Temporary nuclear agreement with Iran 'unacceptable', Netanyahu says
Israeli Prime Minister Benjamin Netanyahu says the United States reaching an interim nuclear deal with Iran would not fly for "Tel Aviv".
"Israel" does not accept any nuclear agreement with Iran, including one that is narrow and provisional in scope, Prime Minister Benjamin Netanyahu said Sunday, noting that the leadership clarified to "Tel Aviv's" "American friends" its stance on the issue.
Netanyahu's words came in during a tour of the Israel Aerospace Industries plant nearby the Ben Gurion airport, where he said he was "highly impressed" by the occupation's security and offensive capacities.
The premier's statements come after Israeli media reported that understandings were being reached between Washington and Tehran seeking to impose restrictions on the Iranian nuclear program in exchange for sanction relief.
The United States denied such a deal, and the reports are yet to be confirmed.
Reuters reported on Friday that the United States is in talks with Iran to reach an "understanding" regarding the Islamic Republic's nuclear peaceful program and securing a prisoner exchange deal, as well as the release of some of Iran's assets abroad that were frozen due to Washington's unilateral sanctions.
Iranian Foreign Ministry spokesperson Nasser Kanaani highlighted earlier in the week that Iran never abandoned the Joint Comprehensive Plan of Action (JCPOA) revival negotiations table, stressing that Tehran continues its diplomatic efforts to end US-led sanctions.
But Kanaani also denied talks with the US on the basis of an "interim nuclear agreement," suggesting that any deal with Washington will be on the sidelines of the JCPOA and would not end Iran's pursuit of a peaceful nuclear program.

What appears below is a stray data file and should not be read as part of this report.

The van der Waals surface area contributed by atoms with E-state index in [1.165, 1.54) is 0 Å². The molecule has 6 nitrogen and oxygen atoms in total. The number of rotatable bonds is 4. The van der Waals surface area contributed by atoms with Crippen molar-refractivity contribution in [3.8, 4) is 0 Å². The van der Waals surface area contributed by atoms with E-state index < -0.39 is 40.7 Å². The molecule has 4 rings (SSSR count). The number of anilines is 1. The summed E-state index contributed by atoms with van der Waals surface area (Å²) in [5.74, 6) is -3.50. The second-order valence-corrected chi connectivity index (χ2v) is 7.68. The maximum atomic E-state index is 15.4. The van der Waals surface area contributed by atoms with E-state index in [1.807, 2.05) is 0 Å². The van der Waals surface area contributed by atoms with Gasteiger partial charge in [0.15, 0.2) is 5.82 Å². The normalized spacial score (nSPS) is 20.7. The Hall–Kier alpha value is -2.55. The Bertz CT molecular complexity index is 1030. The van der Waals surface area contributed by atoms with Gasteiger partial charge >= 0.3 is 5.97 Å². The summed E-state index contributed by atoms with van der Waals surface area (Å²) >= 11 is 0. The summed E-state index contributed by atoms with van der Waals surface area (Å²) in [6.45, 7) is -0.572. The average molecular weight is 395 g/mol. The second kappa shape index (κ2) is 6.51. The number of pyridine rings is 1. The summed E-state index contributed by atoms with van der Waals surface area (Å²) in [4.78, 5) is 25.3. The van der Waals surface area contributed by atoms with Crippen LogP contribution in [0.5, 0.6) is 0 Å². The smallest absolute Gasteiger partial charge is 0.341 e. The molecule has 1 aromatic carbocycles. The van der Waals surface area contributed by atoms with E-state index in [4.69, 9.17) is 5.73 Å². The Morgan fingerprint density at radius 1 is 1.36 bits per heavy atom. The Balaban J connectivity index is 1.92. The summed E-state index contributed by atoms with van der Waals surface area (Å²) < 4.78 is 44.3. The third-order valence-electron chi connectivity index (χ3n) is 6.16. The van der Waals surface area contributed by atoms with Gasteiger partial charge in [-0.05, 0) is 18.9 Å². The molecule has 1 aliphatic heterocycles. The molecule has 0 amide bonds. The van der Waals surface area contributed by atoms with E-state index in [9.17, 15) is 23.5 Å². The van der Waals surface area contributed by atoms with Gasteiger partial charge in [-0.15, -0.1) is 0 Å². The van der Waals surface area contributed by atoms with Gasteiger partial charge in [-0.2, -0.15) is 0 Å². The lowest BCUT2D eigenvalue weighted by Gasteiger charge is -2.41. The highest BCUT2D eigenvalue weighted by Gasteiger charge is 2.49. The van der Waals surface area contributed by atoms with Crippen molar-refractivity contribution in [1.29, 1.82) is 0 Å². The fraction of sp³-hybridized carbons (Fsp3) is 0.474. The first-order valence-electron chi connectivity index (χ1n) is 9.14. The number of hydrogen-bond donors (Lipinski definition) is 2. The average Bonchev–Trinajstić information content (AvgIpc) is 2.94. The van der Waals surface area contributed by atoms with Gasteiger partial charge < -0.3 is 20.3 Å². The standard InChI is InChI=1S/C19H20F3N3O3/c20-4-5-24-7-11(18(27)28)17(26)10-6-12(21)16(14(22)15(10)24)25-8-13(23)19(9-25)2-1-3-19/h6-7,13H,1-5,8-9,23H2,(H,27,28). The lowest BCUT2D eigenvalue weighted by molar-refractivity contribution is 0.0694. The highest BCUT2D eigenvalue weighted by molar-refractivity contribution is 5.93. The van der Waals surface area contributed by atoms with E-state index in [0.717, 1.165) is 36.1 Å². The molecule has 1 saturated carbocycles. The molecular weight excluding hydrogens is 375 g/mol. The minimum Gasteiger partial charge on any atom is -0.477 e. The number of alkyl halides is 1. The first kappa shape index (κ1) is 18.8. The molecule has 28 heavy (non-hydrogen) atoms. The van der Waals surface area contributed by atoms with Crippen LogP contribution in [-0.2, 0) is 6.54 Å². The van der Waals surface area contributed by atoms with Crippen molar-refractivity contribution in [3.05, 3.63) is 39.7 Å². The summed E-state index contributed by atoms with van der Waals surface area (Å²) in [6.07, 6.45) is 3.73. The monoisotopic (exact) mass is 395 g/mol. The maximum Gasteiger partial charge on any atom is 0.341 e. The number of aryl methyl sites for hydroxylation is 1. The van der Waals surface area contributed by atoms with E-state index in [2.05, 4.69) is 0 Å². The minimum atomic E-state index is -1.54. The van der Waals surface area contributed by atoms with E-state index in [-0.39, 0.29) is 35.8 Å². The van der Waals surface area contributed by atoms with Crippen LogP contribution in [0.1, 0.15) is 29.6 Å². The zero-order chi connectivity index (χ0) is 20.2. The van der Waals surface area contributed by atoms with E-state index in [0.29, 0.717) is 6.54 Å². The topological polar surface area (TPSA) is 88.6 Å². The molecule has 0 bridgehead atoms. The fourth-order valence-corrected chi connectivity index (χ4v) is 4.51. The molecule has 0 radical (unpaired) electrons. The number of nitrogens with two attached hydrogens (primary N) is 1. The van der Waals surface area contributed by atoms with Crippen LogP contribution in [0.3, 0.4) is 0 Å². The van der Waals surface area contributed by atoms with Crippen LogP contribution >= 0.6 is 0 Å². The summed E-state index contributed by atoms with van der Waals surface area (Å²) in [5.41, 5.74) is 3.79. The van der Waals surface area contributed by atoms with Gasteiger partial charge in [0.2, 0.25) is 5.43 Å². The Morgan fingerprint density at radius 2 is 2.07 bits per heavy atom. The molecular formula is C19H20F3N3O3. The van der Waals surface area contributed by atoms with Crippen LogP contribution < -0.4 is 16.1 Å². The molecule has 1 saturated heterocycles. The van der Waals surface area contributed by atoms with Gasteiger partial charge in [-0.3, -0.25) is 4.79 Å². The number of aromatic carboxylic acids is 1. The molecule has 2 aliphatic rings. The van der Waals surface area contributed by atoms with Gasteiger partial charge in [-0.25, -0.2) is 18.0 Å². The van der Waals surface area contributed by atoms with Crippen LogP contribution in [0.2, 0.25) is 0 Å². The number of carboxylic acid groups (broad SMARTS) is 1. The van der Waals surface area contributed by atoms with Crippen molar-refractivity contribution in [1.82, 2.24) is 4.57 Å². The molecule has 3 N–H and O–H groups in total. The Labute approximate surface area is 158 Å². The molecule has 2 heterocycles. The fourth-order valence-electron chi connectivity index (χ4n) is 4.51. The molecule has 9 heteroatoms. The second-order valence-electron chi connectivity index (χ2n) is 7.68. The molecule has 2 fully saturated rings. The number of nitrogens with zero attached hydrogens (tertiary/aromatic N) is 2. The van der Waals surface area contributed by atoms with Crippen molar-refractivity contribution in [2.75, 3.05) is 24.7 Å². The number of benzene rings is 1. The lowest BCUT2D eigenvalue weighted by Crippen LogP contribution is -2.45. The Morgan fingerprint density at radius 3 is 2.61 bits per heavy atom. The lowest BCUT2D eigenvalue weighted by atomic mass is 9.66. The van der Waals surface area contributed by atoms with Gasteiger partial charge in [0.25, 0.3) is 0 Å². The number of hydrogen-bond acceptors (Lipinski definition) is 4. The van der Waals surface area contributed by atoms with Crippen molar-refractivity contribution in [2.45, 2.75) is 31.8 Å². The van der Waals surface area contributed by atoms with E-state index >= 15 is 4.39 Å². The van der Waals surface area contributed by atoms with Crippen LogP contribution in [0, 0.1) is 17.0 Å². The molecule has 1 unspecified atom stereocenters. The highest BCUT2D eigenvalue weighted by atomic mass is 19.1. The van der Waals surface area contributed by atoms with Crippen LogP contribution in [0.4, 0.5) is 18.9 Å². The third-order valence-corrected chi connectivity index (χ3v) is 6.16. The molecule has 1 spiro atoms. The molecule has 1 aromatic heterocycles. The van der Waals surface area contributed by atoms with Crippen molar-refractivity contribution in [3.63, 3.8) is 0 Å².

The JCPOA, which the United States unilaterally pulled out from n 2018 under former President Donald Trump despite it being internationally legally recognized, saw a severe setback as Trump released a "maximum pressure" campaign against Tehran and exponentially issued new sanctions targeting the Islamic Republic.
Washington's withdrawal has also impacted its European allies, especially the guarantors of the agreement, as the bloc placed hopes that an agreement would give it access to the energy-rich country and also use its territory as transit toward Central Asian markets.
Earlier, the administration of US President Joe Biden also dismissed reports of an interim deal, using carefully chosen statements that might suggest Washington's desire to reach a less formal "understanding" that would help circumvent a congressional review process.
Chairman of US House Foreign Affairs Committee Rep. Michael McCaul, a Republican, told Biden that "any arrangement or understanding with Iran, even informal, requires submission to Congress."